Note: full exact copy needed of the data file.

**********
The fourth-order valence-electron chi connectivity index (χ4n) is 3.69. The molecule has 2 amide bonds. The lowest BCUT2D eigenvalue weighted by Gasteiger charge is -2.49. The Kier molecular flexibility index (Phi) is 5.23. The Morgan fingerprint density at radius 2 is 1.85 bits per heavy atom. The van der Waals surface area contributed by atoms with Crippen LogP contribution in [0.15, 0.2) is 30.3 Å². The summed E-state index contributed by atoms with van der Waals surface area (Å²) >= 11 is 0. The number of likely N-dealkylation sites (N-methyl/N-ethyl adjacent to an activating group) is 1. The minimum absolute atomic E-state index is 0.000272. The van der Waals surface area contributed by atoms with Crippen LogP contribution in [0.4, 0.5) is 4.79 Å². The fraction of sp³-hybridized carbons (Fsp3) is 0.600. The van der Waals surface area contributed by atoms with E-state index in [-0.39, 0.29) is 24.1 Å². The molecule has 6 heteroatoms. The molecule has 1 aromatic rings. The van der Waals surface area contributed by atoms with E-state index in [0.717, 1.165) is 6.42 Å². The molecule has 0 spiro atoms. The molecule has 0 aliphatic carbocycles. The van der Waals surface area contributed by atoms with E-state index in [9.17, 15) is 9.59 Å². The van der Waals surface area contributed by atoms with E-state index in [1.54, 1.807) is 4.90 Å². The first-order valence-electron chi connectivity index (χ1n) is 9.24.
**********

The fourth-order valence-electron chi connectivity index (χ4n) is 3.69. The molecule has 2 amide bonds. The lowest BCUT2D eigenvalue weighted by Gasteiger charge is -2.49. The Kier molecular flexibility index (Phi) is 5.23. The Morgan fingerprint density at radius 2 is 1.85 bits per heavy atom. The van der Waals surface area contributed by atoms with Crippen LogP contribution in [0.15, 0.2) is 30.3 Å². The summed E-state index contributed by atoms with van der Waals surface area (Å²) >= 11 is 0. The number of likely N-dealkylation sites (N-methyl/N-ethyl adjacent to an activating group) is 1. The minimum absolute atomic E-state index is 0.000272. The van der Waals surface area contributed by atoms with Crippen LogP contribution in [0.4, 0.5) is 4.79 Å². The fraction of sp³-hybridized carbons (Fsp3) is 0.600. The van der Waals surface area contributed by atoms with E-state index in [-0.39, 0.29) is 24.1 Å². The molecule has 6 heteroatoms. The molecule has 1 aromatic rings. The van der Waals surface area contributed by atoms with E-state index in [0.717, 1.165) is 6.42 Å². The molecule has 0 spiro atoms. The molecule has 0 aliphatic carbocycles. The van der Waals surface area contributed by atoms with E-state index in [9.17, 15) is 9.59 Å². The van der Waals surface area contributed by atoms with E-state index in [1.54, 1.807) is 4.90 Å². The first-order valence-electron chi connectivity index (χ1n) is 9.24.